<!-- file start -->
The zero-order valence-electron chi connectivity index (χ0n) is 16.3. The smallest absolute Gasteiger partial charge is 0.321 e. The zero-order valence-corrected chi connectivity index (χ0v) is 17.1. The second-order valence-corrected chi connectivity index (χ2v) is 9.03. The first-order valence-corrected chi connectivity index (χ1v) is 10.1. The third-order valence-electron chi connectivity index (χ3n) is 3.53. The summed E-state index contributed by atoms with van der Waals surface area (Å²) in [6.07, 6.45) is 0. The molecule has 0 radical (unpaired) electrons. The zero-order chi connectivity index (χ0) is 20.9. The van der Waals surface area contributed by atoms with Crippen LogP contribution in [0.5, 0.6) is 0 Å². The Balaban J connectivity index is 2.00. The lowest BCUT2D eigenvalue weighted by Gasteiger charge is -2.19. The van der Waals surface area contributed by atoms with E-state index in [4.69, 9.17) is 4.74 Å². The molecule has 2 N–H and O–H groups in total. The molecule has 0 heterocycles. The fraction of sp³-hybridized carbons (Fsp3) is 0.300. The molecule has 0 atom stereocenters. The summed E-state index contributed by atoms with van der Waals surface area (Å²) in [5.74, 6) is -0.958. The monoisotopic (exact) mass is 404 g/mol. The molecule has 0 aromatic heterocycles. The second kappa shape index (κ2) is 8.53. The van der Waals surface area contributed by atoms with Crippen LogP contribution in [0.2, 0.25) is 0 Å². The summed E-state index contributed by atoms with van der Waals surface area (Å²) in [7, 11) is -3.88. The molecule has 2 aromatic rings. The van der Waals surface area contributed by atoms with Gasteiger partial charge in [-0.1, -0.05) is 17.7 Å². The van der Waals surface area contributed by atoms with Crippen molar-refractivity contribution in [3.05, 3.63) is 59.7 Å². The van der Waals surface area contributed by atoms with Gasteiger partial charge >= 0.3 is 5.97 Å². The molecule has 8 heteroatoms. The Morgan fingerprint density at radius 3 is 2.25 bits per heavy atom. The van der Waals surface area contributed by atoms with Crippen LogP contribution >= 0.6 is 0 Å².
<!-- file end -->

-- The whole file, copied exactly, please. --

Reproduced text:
The zero-order valence-electron chi connectivity index (χ0n) is 16.3. The smallest absolute Gasteiger partial charge is 0.321 e. The zero-order valence-corrected chi connectivity index (χ0v) is 17.1. The second-order valence-corrected chi connectivity index (χ2v) is 9.03. The first-order valence-corrected chi connectivity index (χ1v) is 10.1. The third-order valence-electron chi connectivity index (χ3n) is 3.53. The summed E-state index contributed by atoms with van der Waals surface area (Å²) in [6.07, 6.45) is 0. The molecule has 0 radical (unpaired) electrons. The zero-order chi connectivity index (χ0) is 20.9. The van der Waals surface area contributed by atoms with Crippen LogP contribution in [0.5, 0.6) is 0 Å². The Balaban J connectivity index is 2.00. The lowest BCUT2D eigenvalue weighted by Gasteiger charge is -2.19. The van der Waals surface area contributed by atoms with E-state index in [4.69, 9.17) is 4.74 Å². The molecule has 2 N–H and O–H groups in total. The molecule has 0 heterocycles. The fraction of sp³-hybridized carbons (Fsp3) is 0.300. The molecule has 0 atom stereocenters. The summed E-state index contributed by atoms with van der Waals surface area (Å²) in [5.74, 6) is -0.958. The monoisotopic (exact) mass is 404 g/mol. The molecule has 0 aromatic heterocycles. The second kappa shape index (κ2) is 8.53. The van der Waals surface area contributed by atoms with Crippen LogP contribution in [0.2, 0.25) is 0 Å². The summed E-state index contributed by atoms with van der Waals surface area (Å²) in [7, 11) is -3.88. The molecule has 2 aromatic rings. The van der Waals surface area contributed by atoms with Gasteiger partial charge in [-0.1, -0.05) is 17.7 Å². The van der Waals surface area contributed by atoms with Crippen molar-refractivity contribution in [3.05, 3.63) is 59.7 Å². The van der Waals surface area contributed by atoms with Gasteiger partial charge >= 0.3 is 5.97 Å². The molecule has 8 heteroatoms. The Morgan fingerprint density at radius 3 is 2.25 bits per heavy atom. The van der Waals surface area contributed by atoms with Crippen LogP contribution >= 0.6 is 0 Å².